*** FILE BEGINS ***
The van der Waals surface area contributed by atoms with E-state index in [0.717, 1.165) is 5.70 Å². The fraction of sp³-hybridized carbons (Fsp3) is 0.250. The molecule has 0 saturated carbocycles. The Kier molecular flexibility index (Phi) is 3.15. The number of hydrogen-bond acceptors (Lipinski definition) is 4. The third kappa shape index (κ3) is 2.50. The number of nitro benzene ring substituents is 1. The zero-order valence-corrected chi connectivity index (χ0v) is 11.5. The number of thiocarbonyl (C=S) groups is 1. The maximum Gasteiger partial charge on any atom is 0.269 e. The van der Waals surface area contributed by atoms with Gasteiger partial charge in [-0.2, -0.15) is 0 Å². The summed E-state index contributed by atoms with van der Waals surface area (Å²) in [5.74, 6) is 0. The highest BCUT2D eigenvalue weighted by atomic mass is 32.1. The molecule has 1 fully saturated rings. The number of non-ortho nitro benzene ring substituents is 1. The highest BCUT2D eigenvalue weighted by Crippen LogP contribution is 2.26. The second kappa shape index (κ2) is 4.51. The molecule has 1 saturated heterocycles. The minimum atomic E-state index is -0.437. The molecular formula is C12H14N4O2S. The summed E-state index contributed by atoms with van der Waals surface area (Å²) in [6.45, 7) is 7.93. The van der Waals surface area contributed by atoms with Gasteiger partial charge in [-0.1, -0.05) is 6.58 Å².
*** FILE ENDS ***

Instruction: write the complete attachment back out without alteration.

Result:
The van der Waals surface area contributed by atoms with E-state index in [0.717, 1.165) is 5.70 Å². The fraction of sp³-hybridized carbons (Fsp3) is 0.250. The molecule has 0 saturated carbocycles. The Kier molecular flexibility index (Phi) is 3.15. The number of hydrogen-bond acceptors (Lipinski definition) is 4. The third kappa shape index (κ3) is 2.50. The number of nitro benzene ring substituents is 1. The zero-order valence-corrected chi connectivity index (χ0v) is 11.5. The number of thiocarbonyl (C=S) groups is 1. The maximum Gasteiger partial charge on any atom is 0.269 e. The van der Waals surface area contributed by atoms with Gasteiger partial charge in [-0.2, -0.15) is 0 Å². The summed E-state index contributed by atoms with van der Waals surface area (Å²) in [5.74, 6) is 0. The highest BCUT2D eigenvalue weighted by atomic mass is 32.1. The molecule has 1 fully saturated rings. The number of non-ortho nitro benzene ring substituents is 1. The highest BCUT2D eigenvalue weighted by Crippen LogP contribution is 2.26. The second kappa shape index (κ2) is 4.51. The molecule has 1 saturated heterocycles. The minimum atomic E-state index is -0.437. The molecular formula is C12H14N4O2S. The summed E-state index contributed by atoms with van der Waals surface area (Å²) in [6.45, 7) is 7.93. The van der Waals surface area contributed by atoms with Gasteiger partial charge in [-0.1, -0.05) is 6.58 Å².